Last week we came back from a brief vacation in Mexico. I had written a sermon in Mexico for Sunday because we were getting back at midnight the day before. While I woke up early and eager to see if anything had changed at the church during my absence, I was still fatigued from the long flight, lack of sleep, and high energy activities. So, when coffee hour finally ended, I breathed a sigh of relief. I could grab a nap before I had to go to an interfaith service at Westchester Jewish Center for victims of violence and extremism, where I was scheduled to participate and pray. I didn’t want to go because I was tired, but hoped that a nap would fix that.
Upon arriving home, I realized that the printer didn’t work. Neither did the one at the church. I really needed to print the prayer for the interfaith service I had written on my computer, however. Kathy ended up printing it at her school, just in time to hand to me as I left for the synagogue – without my nap. I was feeling sorry for myself as I grumbled about whatever possessed me to do this on a Sunday afternoon.
At any rate, I arrived at the synagogue, greeted by many happy faces, and was beginning to be pulled out of my self-imposed misery. To my surprise, it turned out to be a very interesting and rewarding experience. In fact, almost every speaker was pertinent, relevant, and interesting. Despite myself, I was undergoing a radical awakening to the importance of being there and hearing what was being expressed.
In addition to that, the music was good and some of the rituals were very informative. The one that got to me was when an old Torah, smuggled out of Poland during World War II, was removed from the arc that housed it. A ritual began of handing the Torah from one worship leader/representative to another. We were told that this was the first time anyone who wasn’t Jewish had handled this Torah. That alone heightened the experience for me. More than that, I was struck by the words of explanation for the reason the Torah was being passed from person to person.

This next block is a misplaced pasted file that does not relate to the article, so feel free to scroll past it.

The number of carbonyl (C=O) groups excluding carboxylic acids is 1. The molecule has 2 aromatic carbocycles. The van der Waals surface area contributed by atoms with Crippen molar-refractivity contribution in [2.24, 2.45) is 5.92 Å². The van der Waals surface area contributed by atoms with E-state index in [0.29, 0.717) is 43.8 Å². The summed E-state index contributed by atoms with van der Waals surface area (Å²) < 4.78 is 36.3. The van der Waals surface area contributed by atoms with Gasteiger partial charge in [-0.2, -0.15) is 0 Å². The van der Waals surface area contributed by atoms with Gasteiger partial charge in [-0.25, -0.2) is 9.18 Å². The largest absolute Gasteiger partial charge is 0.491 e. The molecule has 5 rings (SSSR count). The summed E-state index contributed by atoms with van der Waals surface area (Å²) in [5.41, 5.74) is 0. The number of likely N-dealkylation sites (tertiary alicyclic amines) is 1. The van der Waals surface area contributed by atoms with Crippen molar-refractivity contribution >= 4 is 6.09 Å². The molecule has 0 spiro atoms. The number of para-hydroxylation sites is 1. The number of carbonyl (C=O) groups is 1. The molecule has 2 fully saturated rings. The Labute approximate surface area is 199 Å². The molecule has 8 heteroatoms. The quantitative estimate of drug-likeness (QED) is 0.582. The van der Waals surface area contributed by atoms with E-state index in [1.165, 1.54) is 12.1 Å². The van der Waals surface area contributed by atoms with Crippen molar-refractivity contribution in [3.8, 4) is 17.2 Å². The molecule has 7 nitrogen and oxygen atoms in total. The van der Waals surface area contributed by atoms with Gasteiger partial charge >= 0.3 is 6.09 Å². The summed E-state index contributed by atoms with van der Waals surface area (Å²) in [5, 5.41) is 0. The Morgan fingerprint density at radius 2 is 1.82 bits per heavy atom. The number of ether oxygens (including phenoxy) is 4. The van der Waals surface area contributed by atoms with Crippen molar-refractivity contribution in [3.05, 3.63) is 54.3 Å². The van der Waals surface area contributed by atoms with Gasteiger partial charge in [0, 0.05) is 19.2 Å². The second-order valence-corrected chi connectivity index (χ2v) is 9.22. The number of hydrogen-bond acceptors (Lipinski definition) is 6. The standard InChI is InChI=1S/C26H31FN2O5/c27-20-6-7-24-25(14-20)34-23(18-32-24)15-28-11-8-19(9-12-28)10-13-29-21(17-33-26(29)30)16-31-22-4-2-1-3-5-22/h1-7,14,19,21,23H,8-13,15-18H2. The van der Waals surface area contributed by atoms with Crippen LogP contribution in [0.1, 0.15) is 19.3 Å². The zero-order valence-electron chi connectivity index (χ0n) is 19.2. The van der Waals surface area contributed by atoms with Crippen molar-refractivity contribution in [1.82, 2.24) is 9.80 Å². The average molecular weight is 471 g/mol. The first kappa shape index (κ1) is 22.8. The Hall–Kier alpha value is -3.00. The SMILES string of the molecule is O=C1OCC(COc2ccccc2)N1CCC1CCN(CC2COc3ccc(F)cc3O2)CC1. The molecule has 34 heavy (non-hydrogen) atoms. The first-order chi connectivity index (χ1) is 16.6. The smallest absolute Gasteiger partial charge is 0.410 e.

It was said that it is the vocation of every person to pass down what is important to the next generation. It suddenly occurred to me, what would happen if we didn’t pass down to our children and our children’s children what is important to us and what our values are?
All of a sudden, I was brought back to what good parenting means. Of course, it’s easy to pass a Torah or a Bible from one person to another, but one’s beliefs and faith is not a commodity that you can purchase, create, or grasp like an object. Then I thought to myself, what is being passed through you to others, especially your children, if not your friends and the people you serve?
I hope my children are well aware of what I believe, what I stand for, and what is important to me. It seems like a no-brainer, but sometimes I wonder as I watch parents drop their kids off at church and drive away, or as I see how little faith, religion, worship, prayer, and spirituality mean to them.
What is being passed through them, or what that matter, through you? Is it foul language that I hear coming out of the mouth of many kids, as young as elementary school? Is it cynicism, where our children seem unable to express hopeful and idealistic beliefs? Instead, they become part of a culture of unbelief, apathy, and blaming. Perhaps we don’t realize how much we are being watched by our children. Without knowing it, they are observing us down to every detail. Sometimes some of the negative things get through to them more than the positive values we want to radiate.
To me, life is to be lived passionately, where convictions matter, where friendship is important, where expressing your love and concern is felt, and where your faith is shared with others.